The important thing to understand is that the raw computing power is not important to prevent manipulation by double spending. What is important is the cost of the computing power. It must be costly for an attacker to achieve the power to mine several blocks in a row.

So in Proof of work, the right to mine blocks is tied to a monetary cost for the miner. The more a miner pays for computing equipment that is able to solve the cryptographic puzzle (mining rigs), the more chances he has to get the right to mine blocks.

But what if we can have the same effect in a more direct way?

We can mimic this cost letting the nodes “destroy” or “burn” coins, if they want to get the right to write blocks. That is the principle behind Proof of Burn. We call it also minting, because no real work is done. Remember: all what’s important is the cost of the mechanism.

That sounds crazy. But the brilliant mind that has invented Proof of Burn, Iain Stewart, has provided us an analogy: Burnt coins are mining rigs!

That means: The act of burning coins can be compared to the act to buy a mining rig. In Proof of Burn, every time you burn coins, you buy a virtual mining rig that gives you the power to mine blocks. The more coins you burn, the bigger that virtual mining rig.

That’s exactly how Slimcoin’s Proof of Burn mechanism works:

If you burn coins, you not only get the right to compete for the next block. A mining rig is something more durable, and so are Slimcoin’s virtual mining rigs. You burn coins and this rises your chance to get blocks for a long time - at least for a year.

Now, to prevent early adopters from benefitting too much or attacking the system , the power of burnt coins decays every time a block is mined. It doesn’t decay much, so don’t be afraid - you will have a lot of time. But this also mimics mining: Mining rigs eventually become obsolete because there is better technology available. So miners, to stay competitive, will have to renew their equipment sometimes. The same is true for Proof of Burn: if you want to maintain your minting power, you must burn coins periodically.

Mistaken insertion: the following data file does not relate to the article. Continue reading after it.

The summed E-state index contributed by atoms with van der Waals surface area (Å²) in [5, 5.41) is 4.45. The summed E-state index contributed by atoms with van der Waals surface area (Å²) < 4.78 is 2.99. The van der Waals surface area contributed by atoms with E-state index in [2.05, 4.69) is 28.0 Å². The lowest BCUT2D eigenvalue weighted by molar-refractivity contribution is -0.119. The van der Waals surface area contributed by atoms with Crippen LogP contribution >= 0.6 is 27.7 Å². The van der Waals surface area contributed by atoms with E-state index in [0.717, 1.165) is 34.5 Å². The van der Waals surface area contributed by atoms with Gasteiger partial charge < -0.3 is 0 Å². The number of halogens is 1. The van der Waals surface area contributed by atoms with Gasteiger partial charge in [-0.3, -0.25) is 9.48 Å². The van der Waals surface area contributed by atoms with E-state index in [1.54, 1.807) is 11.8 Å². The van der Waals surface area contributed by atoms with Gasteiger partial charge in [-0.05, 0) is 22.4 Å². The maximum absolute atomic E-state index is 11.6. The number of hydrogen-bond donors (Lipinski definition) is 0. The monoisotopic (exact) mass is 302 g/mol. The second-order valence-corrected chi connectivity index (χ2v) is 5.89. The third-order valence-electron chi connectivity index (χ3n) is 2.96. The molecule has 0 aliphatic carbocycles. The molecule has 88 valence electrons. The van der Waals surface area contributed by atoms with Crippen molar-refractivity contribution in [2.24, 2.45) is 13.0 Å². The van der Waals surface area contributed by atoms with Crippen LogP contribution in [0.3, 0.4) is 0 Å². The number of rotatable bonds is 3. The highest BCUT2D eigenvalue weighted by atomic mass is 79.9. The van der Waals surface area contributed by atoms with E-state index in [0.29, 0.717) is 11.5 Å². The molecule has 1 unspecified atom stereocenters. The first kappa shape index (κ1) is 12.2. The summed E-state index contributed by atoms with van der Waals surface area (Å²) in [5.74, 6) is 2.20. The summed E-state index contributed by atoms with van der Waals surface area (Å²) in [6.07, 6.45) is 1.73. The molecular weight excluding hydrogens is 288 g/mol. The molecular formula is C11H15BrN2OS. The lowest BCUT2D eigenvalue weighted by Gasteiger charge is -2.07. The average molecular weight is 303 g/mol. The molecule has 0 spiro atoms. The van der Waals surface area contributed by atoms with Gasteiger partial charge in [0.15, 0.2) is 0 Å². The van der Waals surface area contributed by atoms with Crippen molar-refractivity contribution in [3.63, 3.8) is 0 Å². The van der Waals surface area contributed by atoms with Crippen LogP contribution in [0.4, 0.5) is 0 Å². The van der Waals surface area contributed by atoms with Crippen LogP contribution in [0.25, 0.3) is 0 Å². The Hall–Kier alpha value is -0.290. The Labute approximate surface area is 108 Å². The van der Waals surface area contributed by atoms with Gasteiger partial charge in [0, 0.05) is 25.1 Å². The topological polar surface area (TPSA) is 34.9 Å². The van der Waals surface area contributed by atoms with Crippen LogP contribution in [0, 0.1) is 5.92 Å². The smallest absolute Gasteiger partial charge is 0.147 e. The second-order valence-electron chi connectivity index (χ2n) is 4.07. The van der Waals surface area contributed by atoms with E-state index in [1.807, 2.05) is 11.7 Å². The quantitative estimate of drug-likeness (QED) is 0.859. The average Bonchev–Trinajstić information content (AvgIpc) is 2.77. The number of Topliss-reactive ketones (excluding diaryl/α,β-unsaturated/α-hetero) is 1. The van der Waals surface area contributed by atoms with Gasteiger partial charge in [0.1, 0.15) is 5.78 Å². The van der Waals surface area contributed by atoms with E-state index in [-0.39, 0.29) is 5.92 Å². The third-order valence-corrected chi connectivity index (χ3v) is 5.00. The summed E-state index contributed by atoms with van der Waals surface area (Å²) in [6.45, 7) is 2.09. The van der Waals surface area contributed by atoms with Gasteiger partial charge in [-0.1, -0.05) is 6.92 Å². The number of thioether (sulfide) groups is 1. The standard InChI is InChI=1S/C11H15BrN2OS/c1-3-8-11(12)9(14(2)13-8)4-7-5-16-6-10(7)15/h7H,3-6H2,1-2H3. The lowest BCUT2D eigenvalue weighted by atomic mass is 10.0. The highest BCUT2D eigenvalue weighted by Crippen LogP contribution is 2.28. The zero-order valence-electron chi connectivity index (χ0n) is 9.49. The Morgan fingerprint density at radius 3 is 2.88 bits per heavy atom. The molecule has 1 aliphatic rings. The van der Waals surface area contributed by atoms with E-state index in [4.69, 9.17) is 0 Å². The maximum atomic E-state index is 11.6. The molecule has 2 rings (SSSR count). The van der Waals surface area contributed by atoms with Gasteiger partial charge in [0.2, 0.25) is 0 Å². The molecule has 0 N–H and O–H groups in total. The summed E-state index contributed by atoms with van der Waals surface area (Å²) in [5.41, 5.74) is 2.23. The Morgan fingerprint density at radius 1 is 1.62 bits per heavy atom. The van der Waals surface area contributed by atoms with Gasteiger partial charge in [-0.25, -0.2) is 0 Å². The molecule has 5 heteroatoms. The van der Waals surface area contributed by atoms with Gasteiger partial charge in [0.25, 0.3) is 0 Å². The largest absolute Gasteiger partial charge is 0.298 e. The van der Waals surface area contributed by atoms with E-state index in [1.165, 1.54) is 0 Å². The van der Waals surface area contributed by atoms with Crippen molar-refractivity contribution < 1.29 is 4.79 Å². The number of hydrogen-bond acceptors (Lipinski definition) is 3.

Like in Proof of Work, the block rewards are high enough to allow the participants to make a financial gain (profit) from minting. You won’t get back your investment in one hour or one day, but with some patience, in most situations you’ll eventually get significantly more coins that the ones you burnt.

Proof of burn has the advantage over Proof of Work that it does consume much less energy. So Slimcoin is your coin of choice if you ever have worried about Bitcoin’s environmental cost. But Proof of Burn has also advantages over Proof of Stake, another consensus method that minimizes energy use. We will cover this point in a later post.


Proof of burn works like virtual mining: You buy a virtual mining rig if you burn coins. The more coins you burn, the more powerful the mining rig. Every virtual mining rig gives you the right to mine for a long time, just like real mining rigs. But they eventually lose their power - just like mining rigs that get obsolete because of Moore’s law.